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The Black Rhinos of Namibia: Searching for Survivors in the African Desertby Rick Bass
Synopses & Reviews
From one of our most gifted writers on the natural world comes a stunning exploration of a unique landscape and the improbable and endangered animal that makes its home there.
Rick Bass first made a name for himself as a writer and seeker of rare, iconic animals, including the grizzlies and wolves of the American West. Now he's off on a new, far-flung adventure in the Namib of southwest Africa on the trail of another fascinating, vulnerable species. The black rhino is a three-thousand-pound, squinty-eyed giant that sports three-foot-long dagger horns, lives off poisonous plants, and goes for days without water.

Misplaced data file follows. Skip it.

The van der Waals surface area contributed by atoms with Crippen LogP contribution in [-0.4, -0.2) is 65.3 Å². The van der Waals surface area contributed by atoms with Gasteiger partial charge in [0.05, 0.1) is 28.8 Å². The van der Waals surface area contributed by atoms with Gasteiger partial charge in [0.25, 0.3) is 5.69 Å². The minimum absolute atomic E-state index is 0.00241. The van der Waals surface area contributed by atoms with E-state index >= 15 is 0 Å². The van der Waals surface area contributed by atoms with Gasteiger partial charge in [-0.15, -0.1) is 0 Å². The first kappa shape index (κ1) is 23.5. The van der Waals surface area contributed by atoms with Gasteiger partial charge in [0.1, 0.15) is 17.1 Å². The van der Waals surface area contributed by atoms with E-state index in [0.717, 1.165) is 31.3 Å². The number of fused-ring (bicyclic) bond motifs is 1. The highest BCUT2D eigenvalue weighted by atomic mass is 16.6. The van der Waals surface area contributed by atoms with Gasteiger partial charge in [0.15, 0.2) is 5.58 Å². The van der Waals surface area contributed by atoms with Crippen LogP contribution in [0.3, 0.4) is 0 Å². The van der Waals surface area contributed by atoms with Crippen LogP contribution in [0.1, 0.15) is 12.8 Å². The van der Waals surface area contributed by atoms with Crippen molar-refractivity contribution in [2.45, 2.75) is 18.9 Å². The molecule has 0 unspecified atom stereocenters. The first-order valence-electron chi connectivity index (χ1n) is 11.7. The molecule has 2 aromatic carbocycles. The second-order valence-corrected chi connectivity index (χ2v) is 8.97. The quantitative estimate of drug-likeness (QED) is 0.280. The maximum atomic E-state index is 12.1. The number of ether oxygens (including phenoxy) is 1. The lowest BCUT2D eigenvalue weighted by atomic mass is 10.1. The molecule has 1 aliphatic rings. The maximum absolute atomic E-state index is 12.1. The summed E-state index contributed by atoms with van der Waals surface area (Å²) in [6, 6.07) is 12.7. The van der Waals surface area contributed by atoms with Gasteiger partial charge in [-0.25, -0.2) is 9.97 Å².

Human intervention and cutting-edge conservation saved the rhinos — for now — from the brink of extinction brought on by poaching and war. Against the backdrop of one of the most ancient and harshest terrains on earth, Bass, with his characteristic insight and grace, probes the complex relationship between humans and nature and meditates on our role as both destroyer and savior.
In the tradition of Peter Matthiessen's The Tree Where Man Was Born, Bass captures a haunting slice of Africa, especially of the "black" rhinos that glow ghostly white in the gleaming sun.